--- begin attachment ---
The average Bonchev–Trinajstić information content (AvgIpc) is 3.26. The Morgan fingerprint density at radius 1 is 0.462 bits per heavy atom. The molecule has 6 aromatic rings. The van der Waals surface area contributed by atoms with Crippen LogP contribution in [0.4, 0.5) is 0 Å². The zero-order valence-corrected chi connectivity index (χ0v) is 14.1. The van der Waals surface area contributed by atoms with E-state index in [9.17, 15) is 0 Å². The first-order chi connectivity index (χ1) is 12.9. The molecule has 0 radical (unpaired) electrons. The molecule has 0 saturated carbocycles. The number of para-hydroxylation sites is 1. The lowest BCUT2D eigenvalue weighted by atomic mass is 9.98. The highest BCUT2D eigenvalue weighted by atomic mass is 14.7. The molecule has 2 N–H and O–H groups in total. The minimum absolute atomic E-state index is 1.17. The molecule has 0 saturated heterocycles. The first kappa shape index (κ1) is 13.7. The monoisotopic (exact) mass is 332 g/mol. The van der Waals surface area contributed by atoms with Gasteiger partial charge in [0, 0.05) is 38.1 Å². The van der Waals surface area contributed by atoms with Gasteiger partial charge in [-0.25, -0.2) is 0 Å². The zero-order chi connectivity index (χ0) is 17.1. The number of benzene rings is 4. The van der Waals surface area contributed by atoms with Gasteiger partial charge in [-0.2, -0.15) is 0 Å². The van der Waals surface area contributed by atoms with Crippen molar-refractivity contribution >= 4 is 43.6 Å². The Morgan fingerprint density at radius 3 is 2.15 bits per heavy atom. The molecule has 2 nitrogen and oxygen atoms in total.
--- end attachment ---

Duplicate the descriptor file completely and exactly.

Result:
The average Bonchev–Trinajstić information content (AvgIpc) is 3.26. The Morgan fingerprint density at radius 1 is 0.462 bits per heavy atom. The molecule has 6 aromatic rings. The van der Waals surface area contributed by atoms with Crippen LogP contribution in [0.4, 0.5) is 0 Å². The zero-order valence-corrected chi connectivity index (χ0v) is 14.1. The van der Waals surface area contributed by atoms with E-state index in [9.17, 15) is 0 Å². The first-order chi connectivity index (χ1) is 12.9. The molecule has 0 radical (unpaired) electrons. The molecule has 0 saturated carbocycles. The number of para-hydroxylation sites is 1. The lowest BCUT2D eigenvalue weighted by atomic mass is 9.98. The highest BCUT2D eigenvalue weighted by atomic mass is 14.7. The molecule has 2 N–H and O–H groups in total. The minimum absolute atomic E-state index is 1.17. The molecule has 0 saturated heterocycles. The first kappa shape index (κ1) is 13.7. The monoisotopic (exact) mass is 332 g/mol. The van der Waals surface area contributed by atoms with Gasteiger partial charge in [0, 0.05) is 38.1 Å². The van der Waals surface area contributed by atoms with Gasteiger partial charge in [-0.25, -0.2) is 0 Å². The zero-order chi connectivity index (χ0) is 17.1. The number of benzene rings is 4. The van der Waals surface area contributed by atoms with Gasteiger partial charge in [-0.2, -0.15) is 0 Å². The van der Waals surface area contributed by atoms with Crippen molar-refractivity contribution >= 4 is 43.6 Å². The Morgan fingerprint density at radius 3 is 2.15 bits per heavy atom. The molecule has 2 nitrogen and oxygen atoms in total.